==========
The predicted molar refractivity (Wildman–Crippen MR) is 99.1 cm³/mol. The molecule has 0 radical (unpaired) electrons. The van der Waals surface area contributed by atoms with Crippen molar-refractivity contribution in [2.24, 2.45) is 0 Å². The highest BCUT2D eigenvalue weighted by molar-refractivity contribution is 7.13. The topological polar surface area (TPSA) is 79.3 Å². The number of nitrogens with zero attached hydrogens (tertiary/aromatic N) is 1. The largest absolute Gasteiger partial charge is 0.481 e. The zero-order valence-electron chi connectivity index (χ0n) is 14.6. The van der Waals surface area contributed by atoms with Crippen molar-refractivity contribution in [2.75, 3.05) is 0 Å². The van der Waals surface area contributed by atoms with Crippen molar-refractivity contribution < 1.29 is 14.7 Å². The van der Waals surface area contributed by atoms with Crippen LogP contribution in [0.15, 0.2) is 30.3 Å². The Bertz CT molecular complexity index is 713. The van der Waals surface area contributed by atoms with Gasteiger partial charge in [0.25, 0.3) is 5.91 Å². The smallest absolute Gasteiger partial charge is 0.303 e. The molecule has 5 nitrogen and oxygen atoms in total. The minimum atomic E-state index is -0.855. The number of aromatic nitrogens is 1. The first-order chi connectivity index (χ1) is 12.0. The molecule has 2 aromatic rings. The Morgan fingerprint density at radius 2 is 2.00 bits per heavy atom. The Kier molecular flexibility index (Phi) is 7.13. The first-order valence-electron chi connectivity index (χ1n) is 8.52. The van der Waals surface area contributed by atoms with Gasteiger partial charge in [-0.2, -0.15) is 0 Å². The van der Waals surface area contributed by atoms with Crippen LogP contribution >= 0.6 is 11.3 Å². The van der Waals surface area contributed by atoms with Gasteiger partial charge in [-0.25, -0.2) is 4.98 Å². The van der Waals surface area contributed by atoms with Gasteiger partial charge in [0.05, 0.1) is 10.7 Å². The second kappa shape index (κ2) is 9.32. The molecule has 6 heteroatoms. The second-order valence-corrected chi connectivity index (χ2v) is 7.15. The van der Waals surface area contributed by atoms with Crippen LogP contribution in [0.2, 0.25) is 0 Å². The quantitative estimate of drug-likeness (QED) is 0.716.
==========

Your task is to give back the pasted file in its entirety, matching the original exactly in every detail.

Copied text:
The predicted molar refractivity (Wildman–Crippen MR) is 99.1 cm³/mol. The molecule has 0 radical (unpaired) electrons. The van der Waals surface area contributed by atoms with Crippen molar-refractivity contribution in [2.24, 2.45) is 0 Å². The highest BCUT2D eigenvalue weighted by molar-refractivity contribution is 7.13. The topological polar surface area (TPSA) is 79.3 Å². The number of nitrogens with zero attached hydrogens (tertiary/aromatic N) is 1. The largest absolute Gasteiger partial charge is 0.481 e. The zero-order valence-electron chi connectivity index (χ0n) is 14.6. The van der Waals surface area contributed by atoms with Crippen molar-refractivity contribution in [2.75, 3.05) is 0 Å². The van der Waals surface area contributed by atoms with Crippen molar-refractivity contribution < 1.29 is 14.7 Å². The van der Waals surface area contributed by atoms with Crippen LogP contribution in [0.15, 0.2) is 30.3 Å². The Bertz CT molecular complexity index is 713. The van der Waals surface area contributed by atoms with Gasteiger partial charge in [0.25, 0.3) is 5.91 Å². The smallest absolute Gasteiger partial charge is 0.303 e. The molecule has 5 nitrogen and oxygen atoms in total. The minimum atomic E-state index is -0.855. The number of aromatic nitrogens is 1. The first-order chi connectivity index (χ1) is 12.0. The molecule has 2 aromatic rings. The Morgan fingerprint density at radius 2 is 2.00 bits per heavy atom. The Kier molecular flexibility index (Phi) is 7.13. The first-order valence-electron chi connectivity index (χ1n) is 8.52. The van der Waals surface area contributed by atoms with Gasteiger partial charge in [-0.2, -0.15) is 0 Å². The van der Waals surface area contributed by atoms with Crippen LogP contribution >= 0.6 is 11.3 Å². The van der Waals surface area contributed by atoms with Gasteiger partial charge in [-0.25, -0.2) is 4.98 Å². The van der Waals surface area contributed by atoms with Gasteiger partial charge in [0.05, 0.1) is 10.7 Å². The second kappa shape index (κ2) is 9.32. The molecule has 6 heteroatoms. The second-order valence-corrected chi connectivity index (χ2v) is 7.15. The van der Waals surface area contributed by atoms with Crippen LogP contribution in [0.2, 0.25) is 0 Å². The quantitative estimate of drug-likeness (QED) is 0.716.